One-Party Fate

America’s potential is far greater than most of us realize. But with the GOP in turmoil, it’s up to Democrats to produce the reform agenda that can unleash it.

There is a reason why the opening line of Charles Dickens’s A Tale of Two Cities—“It was the best of times, it was the worst of times”—has been quoted so often that it has become almost cliché. But take a look at how it continues: “[I]t was the age of wisdom, it was the age of foolishness, it was the epoch of belief, it was the epoch of incredulity, it was the season of Light, it was the season of Darkness, it was the spring of hope, it was the winter of despair.…”

Such was the way that Dickens described the cities of Paris and London during the French Revolution. In his book America Ascendant: A Revolutionary Nation’s Path to Addressing Its Deepest Problems, the Democratic pollster and political strategist Stanley B. Greenberg posits that the United States is facing a moment much like the one Dickens described.

Nov-15-Greenberg-Books
America Ascendant: A Revolutionary
Nation’s Path to Addressing Its Deepest
Problems and Leading the 21st Century

by Stanley B. Greenberg
Thomas Dunne Books, 416 pp.

Greenberg does an excellent job highlighting why this is “the best of times.” He identifies revolutions that are about both America’s economic ascendancy and our cultural exceptionalism. With the advent of renewable energy sources and natural gas, we are in the midst of an energy revolution. Our immigration revolution is key to America’s economic vitality, competitiveness, and growth. As home to the great research universities, we are leading the world in high-tech, aerospace, and creative industries. The growth of metropolitan areas in this country has made them the engines of economic prosperity and social transformation. In the vanguard of our metropolitan areas are the Millennials, the generation that is driving transformative change. Finally, Greenberg notes that “America is racially blended, immigrant, multinational, multilingual, and religiously pluralistic, and that is becoming more and more central to our national identity.”

But revolutions are all about change. And it is in that change that “the worst of times” materializes—both because of its demands for adaptation and the backlash that is sparked.

And so, Greenberg notes that globalization has led to a loss of American manufacturing jobs, which has marginalized working-class men. Marriage is on the decline, and more women are raising children on their own. With growth in metropolitan areas, the divide between urban and rural has widened. With increasing diversity has come the fear among white conservatives that “racial minorities will use their hold over government to discriminate against whites.” He posits that these changes challenge our values and have therefore ignited a counterrevolution—thus providing an explanation for our current political polarization. Rather than adapt, the Republican Party has drilled down on appeals that animate an ever-shrinking portion of the electorate.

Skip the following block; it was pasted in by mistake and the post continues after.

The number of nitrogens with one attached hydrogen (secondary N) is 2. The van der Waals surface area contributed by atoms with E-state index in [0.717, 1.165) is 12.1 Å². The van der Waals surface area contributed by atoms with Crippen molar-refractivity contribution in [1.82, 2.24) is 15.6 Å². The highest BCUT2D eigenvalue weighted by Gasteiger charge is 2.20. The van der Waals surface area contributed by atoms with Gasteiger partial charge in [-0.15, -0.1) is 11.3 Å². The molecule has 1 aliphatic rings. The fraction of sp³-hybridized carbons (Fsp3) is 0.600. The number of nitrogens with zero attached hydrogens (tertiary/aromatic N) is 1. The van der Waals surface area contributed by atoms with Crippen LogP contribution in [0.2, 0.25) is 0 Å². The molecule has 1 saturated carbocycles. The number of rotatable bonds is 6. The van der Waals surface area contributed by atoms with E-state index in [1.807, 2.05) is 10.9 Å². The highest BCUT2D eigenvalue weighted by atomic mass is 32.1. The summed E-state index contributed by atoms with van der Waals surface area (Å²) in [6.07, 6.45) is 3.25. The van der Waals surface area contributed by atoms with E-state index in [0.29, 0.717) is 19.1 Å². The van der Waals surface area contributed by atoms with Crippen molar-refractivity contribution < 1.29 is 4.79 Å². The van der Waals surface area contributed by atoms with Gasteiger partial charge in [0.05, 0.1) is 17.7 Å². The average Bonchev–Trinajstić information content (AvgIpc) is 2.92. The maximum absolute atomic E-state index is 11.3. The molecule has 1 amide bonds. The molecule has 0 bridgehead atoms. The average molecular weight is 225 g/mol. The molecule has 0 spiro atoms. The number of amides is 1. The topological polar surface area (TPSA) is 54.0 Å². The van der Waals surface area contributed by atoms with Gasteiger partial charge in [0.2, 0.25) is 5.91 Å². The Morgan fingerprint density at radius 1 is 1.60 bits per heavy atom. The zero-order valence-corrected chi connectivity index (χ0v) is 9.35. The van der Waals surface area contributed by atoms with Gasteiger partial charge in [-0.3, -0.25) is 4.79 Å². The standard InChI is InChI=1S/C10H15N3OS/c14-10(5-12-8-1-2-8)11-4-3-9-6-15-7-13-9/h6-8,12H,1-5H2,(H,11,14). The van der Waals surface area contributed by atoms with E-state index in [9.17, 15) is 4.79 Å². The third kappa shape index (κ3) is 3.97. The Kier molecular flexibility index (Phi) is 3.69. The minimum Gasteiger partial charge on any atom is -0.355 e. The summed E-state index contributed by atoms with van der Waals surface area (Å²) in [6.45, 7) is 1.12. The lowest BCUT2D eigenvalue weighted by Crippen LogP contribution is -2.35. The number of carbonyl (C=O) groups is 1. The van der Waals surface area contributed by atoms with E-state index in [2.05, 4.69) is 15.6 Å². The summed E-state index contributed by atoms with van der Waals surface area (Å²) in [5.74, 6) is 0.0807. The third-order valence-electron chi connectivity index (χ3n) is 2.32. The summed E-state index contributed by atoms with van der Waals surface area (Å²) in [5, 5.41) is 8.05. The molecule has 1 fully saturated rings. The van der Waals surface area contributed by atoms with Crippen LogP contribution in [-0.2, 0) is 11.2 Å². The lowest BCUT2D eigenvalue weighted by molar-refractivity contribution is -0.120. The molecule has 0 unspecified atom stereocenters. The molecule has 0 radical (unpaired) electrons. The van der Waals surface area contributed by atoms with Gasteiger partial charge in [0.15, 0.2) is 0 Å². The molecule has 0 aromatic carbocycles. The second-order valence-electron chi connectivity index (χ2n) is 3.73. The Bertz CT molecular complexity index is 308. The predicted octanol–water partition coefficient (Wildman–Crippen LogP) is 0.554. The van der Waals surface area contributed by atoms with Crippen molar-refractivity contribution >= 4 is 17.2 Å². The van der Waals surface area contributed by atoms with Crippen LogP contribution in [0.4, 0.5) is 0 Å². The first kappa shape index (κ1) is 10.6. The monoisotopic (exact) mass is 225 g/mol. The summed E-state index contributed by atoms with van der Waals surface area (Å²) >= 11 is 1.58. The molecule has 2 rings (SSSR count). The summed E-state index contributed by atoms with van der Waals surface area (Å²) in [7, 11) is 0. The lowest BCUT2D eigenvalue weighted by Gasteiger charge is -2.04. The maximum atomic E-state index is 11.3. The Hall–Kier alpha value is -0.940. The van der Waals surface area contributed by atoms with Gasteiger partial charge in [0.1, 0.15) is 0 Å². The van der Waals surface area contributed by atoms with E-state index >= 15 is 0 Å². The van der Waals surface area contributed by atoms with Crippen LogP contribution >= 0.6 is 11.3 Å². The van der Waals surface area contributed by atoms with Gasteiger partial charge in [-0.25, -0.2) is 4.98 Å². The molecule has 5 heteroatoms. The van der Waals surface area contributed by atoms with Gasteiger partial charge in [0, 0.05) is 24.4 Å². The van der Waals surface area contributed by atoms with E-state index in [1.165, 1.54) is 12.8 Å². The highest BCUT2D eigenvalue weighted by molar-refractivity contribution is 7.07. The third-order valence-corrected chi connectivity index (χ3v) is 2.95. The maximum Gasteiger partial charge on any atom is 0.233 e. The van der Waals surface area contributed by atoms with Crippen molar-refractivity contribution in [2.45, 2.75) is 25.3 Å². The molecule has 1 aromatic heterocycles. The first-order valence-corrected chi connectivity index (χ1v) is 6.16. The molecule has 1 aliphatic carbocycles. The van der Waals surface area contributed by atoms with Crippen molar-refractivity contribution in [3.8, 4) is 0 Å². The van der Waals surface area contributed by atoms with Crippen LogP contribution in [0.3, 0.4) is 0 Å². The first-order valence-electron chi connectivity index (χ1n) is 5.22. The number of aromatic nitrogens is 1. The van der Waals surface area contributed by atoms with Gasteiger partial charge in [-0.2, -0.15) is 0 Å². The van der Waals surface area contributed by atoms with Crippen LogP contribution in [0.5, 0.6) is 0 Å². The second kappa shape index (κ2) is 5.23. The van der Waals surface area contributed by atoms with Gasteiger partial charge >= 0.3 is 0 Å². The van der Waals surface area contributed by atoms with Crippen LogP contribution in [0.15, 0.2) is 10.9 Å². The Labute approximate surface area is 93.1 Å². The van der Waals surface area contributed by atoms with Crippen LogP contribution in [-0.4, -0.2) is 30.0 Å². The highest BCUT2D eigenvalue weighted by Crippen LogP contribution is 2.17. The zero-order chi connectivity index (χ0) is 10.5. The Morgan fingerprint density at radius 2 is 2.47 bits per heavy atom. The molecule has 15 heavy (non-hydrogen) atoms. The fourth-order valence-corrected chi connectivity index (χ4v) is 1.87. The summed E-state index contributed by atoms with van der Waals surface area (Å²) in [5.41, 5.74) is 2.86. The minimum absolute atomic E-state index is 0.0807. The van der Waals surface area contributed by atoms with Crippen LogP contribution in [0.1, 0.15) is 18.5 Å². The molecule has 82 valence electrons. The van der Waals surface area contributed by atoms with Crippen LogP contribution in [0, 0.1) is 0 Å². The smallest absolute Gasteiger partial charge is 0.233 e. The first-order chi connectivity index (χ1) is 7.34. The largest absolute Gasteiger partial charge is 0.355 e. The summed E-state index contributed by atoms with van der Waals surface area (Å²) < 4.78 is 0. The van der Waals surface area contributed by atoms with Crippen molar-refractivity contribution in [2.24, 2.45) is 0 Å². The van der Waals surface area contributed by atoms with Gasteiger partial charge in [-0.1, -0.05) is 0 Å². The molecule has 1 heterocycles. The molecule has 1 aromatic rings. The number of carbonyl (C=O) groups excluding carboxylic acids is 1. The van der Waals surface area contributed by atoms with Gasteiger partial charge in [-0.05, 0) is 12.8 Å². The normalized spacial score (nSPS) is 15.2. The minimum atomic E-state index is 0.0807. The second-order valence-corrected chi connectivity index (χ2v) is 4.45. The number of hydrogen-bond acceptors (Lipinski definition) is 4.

“The Republican Party is in a death spiral that will mean the end of the Grand Old Party as we know it,” writes Greenberg. “The party will feverishly put off the end by entrenching itself in the most rural, religious, and race-conscious parts of the country by exploiting the constitutional bias in favor of small rural states, but the Republican Party will face shattering losses at some point.” That means that it will be up to the Democrats to produce a reform agenda that can help unleash the potential of an ascendant America.

Greenberg provides polling and focus group data to show strong support from Americans (not just Democrats or Republicans) for the following items: Americans want to protect Medicare and Social Security. They want paid sick days, and access to affordable child care for working mothers and families. They want equal pay for women. They want an affordable college education. And, finally, they want long-term infrastructure investment to rebuild America and create middle-class jobs, while raising taxes on the very rich so they pay their fair share.

But Greenberg also points out that in order for Americans to support that agenda, they must believe that government investments are worth it. And so those six items must be preceded by commitments to do something about big money in politics as well as waste and abuse in government programs.

Greenberg’s hypothesis is that the above agenda will allow the Democrats to repeat Bill Clinton’s electoral success. “Bill Clinton’s formula for winning the national vote and the Electoral College lay in reclaiming the votes of enough of the declining white industrial male workers,” writes Greenberg, “and combining that with the votes from the Democrats’ growing liberal cultural coalition—a product of the civil rights and women’s movements, the influx of immigrants, and the protests against the Vietnam and Iraq wars.” Barack Obama expanded the Democratic coalition by inspiring people of color and young voters—the very ones who are driving the new revolution in America. But considering the 2010 and 2014 midterm losses, Greenberg suggests that